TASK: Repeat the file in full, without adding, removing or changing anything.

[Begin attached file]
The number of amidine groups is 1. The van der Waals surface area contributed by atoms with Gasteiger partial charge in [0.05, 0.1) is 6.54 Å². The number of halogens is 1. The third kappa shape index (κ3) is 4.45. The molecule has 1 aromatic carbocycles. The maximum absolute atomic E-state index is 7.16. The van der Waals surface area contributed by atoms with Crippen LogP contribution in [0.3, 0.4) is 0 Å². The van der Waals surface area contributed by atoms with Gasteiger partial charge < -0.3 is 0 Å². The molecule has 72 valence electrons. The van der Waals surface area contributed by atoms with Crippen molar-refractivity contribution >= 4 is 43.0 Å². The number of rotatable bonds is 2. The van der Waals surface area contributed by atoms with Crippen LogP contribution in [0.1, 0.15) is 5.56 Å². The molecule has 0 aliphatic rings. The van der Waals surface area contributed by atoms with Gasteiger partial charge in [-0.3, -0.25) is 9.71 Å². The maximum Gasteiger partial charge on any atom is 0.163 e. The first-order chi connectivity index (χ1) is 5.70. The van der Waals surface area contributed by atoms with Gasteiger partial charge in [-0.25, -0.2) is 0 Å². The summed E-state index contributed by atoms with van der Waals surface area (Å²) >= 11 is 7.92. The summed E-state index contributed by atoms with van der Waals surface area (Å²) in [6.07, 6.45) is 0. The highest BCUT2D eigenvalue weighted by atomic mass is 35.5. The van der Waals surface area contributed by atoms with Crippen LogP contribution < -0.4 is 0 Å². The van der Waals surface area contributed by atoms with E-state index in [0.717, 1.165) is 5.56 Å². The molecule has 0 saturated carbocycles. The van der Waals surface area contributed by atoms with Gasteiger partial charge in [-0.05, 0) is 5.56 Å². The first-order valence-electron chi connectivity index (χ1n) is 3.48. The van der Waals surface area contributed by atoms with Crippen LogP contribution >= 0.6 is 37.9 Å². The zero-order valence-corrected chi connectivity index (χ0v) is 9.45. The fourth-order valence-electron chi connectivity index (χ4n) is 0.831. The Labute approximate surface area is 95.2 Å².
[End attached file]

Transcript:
The number of amidine groups is 1. The van der Waals surface area contributed by atoms with Gasteiger partial charge in [0.05, 0.1) is 6.54 Å². The number of halogens is 1. The third kappa shape index (κ3) is 4.45. The molecule has 1 aromatic carbocycles. The maximum absolute atomic E-state index is 7.16. The van der Waals surface area contributed by atoms with Crippen LogP contribution in [0.3, 0.4) is 0 Å². The van der Waals surface area contributed by atoms with Gasteiger partial charge < -0.3 is 0 Å². The molecule has 72 valence electrons. The van der Waals surface area contributed by atoms with Crippen molar-refractivity contribution >= 4 is 43.0 Å². The number of rotatable bonds is 2. The van der Waals surface area contributed by atoms with Crippen LogP contribution in [0.1, 0.15) is 5.56 Å². The molecule has 0 aliphatic rings. The van der Waals surface area contributed by atoms with Gasteiger partial charge in [-0.3, -0.25) is 9.71 Å². The maximum Gasteiger partial charge on any atom is 0.163 e. The first-order chi connectivity index (χ1) is 5.70. The van der Waals surface area contributed by atoms with Gasteiger partial charge in [-0.25, -0.2) is 0 Å². The summed E-state index contributed by atoms with van der Waals surface area (Å²) >= 11 is 7.92. The summed E-state index contributed by atoms with van der Waals surface area (Å²) in [6.07, 6.45) is 0. The highest BCUT2D eigenvalue weighted by atomic mass is 35.5. The van der Waals surface area contributed by atoms with Crippen LogP contribution < -0.4 is 0 Å². The van der Waals surface area contributed by atoms with E-state index in [0.717, 1.165) is 5.56 Å². The molecule has 0 saturated carbocycles. The van der Waals surface area contributed by atoms with Gasteiger partial charge in [-0.05, 0) is 5.56 Å². The first-order valence-electron chi connectivity index (χ1n) is 3.48. The van der Waals surface area contributed by atoms with Crippen LogP contribution >= 0.6 is 37.9 Å². The zero-order valence-corrected chi connectivity index (χ0v) is 9.45. The fourth-order valence-electron chi connectivity index (χ4n) is 0.831. The Labute approximate surface area is 95.2 Å².